United States District Court, E.D. Wisconsin
Stadtmueller U.S. District Judge
April 25, 2019, Plaintiff, a prisoner proceeding pro
se, filed a complaint and a motion for leave to proceed
without prepayment of the filing fee. (Docket #1, #2). In an
order dated June 18, 2019, the Court directed Plaintiff to
pay an initial partial filing fee (“IPFF”) of
$21.40, based on the three months of prisoner trust account
statements that immediately preceded the filing of the
complaint. (Docket #6). On July 2, 2019, Plaintiff filed a
motion to waive the IPFF, attaching additional prisoner trust
account statements for the months of May and June, which
reflect much lower balances. (Docket #7). Effectively,
Plaintiff had one large deposit when he first entered prison,
which comprised all of his finances. Id. He has had
a zero-balance for the last four months. The Court will
therefore waive the initial partial filing fee, with the
caveat that if and when Plaintiff begins receiving money, he
will be charged in accordance with the terms of 28 U.S.C.
§ 1915(b)(2) (explained below).
that issue disposed of, the Court will proceed to screen
Plaintiff's complaint. The Court shall screen complaints
brought by prisoners seeking relief against a governmental
entity or an officer or employee of a governmental entity. 28
U.S.C. § 1915A(a). The Court must dismiss a complaint or
portion thereof if the prisoner has raised claims that are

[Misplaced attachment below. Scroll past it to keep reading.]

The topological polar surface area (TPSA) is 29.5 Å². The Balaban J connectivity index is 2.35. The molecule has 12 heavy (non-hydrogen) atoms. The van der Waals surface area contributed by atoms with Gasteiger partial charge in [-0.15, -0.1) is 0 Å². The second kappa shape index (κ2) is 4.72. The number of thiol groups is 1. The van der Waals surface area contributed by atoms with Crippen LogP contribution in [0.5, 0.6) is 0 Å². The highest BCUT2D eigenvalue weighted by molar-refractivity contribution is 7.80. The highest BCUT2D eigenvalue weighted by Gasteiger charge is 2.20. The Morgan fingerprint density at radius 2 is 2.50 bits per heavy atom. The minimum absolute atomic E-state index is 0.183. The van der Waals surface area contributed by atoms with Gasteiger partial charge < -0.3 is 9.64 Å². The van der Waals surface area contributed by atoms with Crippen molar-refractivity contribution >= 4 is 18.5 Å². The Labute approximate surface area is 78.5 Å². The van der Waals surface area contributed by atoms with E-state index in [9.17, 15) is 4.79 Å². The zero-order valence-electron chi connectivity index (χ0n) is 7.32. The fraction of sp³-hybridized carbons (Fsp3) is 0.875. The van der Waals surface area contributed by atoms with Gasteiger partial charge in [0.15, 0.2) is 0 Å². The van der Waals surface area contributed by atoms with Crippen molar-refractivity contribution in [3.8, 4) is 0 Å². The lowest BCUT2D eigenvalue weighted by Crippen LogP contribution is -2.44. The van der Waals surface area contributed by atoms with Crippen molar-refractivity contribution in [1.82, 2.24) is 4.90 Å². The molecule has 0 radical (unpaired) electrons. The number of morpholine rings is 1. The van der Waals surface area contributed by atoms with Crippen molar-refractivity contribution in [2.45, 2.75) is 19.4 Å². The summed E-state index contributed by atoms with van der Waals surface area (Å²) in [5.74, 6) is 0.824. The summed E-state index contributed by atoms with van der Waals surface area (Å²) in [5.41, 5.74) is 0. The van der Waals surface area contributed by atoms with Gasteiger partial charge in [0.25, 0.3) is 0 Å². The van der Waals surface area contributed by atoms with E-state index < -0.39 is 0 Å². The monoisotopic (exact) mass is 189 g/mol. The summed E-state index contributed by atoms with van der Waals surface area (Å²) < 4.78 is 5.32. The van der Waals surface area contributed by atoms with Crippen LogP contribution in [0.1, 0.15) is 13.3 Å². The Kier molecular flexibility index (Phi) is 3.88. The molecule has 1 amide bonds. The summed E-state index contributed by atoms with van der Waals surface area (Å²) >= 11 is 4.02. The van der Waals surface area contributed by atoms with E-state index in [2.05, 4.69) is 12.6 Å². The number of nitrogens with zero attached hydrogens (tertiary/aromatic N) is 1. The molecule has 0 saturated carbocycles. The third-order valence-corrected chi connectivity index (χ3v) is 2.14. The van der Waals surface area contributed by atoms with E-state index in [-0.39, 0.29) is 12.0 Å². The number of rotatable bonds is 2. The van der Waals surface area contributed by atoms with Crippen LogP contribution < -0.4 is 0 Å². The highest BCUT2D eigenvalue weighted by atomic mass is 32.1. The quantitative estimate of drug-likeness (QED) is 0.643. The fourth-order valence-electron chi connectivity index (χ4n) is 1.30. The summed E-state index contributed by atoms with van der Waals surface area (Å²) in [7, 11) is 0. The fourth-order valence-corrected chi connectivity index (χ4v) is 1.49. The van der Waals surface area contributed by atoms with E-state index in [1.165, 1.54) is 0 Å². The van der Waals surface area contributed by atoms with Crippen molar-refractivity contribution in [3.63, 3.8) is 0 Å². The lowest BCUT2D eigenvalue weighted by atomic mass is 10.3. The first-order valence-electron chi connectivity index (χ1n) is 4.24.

legally “frivolous or malicious, ” that fail to
state a claim upon which relief may be granted, or that seek
monetary relief from a defendant who is immune from such
relief. Id. § 1915A(b).
is legally frivolous when it lacks an arguable basis either
in law or in fact. Denton v. Hernandez, 504 U.S. 25,
31 (1992); Neitzke v. Williams, 490 U.S. 319, 325
(1989); Hutchinson ex rel. Baker v. Spink, 126 F.3d
895, 900 (7th Cir. 1997). The Court may, therefore, dismiss a
claim as frivolous where it is based on an indisputably
meritless legal theory or where the factual contentions are
clearly baseless. Neitzke, 490 U.S. at 327.
“Malicious, ” although sometimes treated as a
synonym for “frivolous, ” “is more usefully
construed as intended to harass.” Lindell v.
McCallum, 352 F.3d 1107, 1109- 10 (7th Cir. 2003)
state a cognizable claim under the federal notice pleading
system, the plaintiff is required to provide a “short
and plain statement of the claim showing that [he] is
entitled to relief[.]” Fed.R.Civ.P. 8(a)(2). It is not
necessary for the plaintiff to plead specific facts and his
statement need only “give the defendant fair notice of
what the . . . claim is and the grounds upon which it
rests.” Bell Atl. Corp. v. Twombly, 550 U.S.
544, 555 (2007) (quoting Conley v. Gibson, 355 U.S.
41, 47 (1957)). However, a complaint that offers mere
“labels and conclusions” or a “formulaic
recitation of the elements of a cause of action will not
do.” Ashcroft v. Iqbal, 556 U.S. 662, 678
(2009) (quoting Twombly, 550 U.S. at 555). To state
a claim, a complaint must contain sufficient factual matter,
accepted as true, “that is plausible on its
face.” Id. (quoting Twombly, 550 U.S.
at 570). “A claim has facial plausibility when the
plaintiff pleads factual content that allows the court to
draw the reasonable inference that the defendant is liable
for the misconduct alleged.” Id. (citing
Twombly, 550 U.S. at 556). The complaint's
allegations “must be enough to raise a right to relief
above the speculative level.” Twombly, 550
U.S. at 555 (citation omitted).
considering whether a complaint states a claim, courts should
follow the principles set forth in Twombly by first,
“identifying pleadings that, because they are no more
than conclusions, are not entitled to the assumption of
truth.” Iqbal, 556 U.S. at 679. Legal
conclusions must be supported by factual allegations.
Id. If there are well-pleaded factual allegations,
the Court must, second, “assume their veracity and then
determine whether they plausibly give rise to an entitlement
to relief.” Id.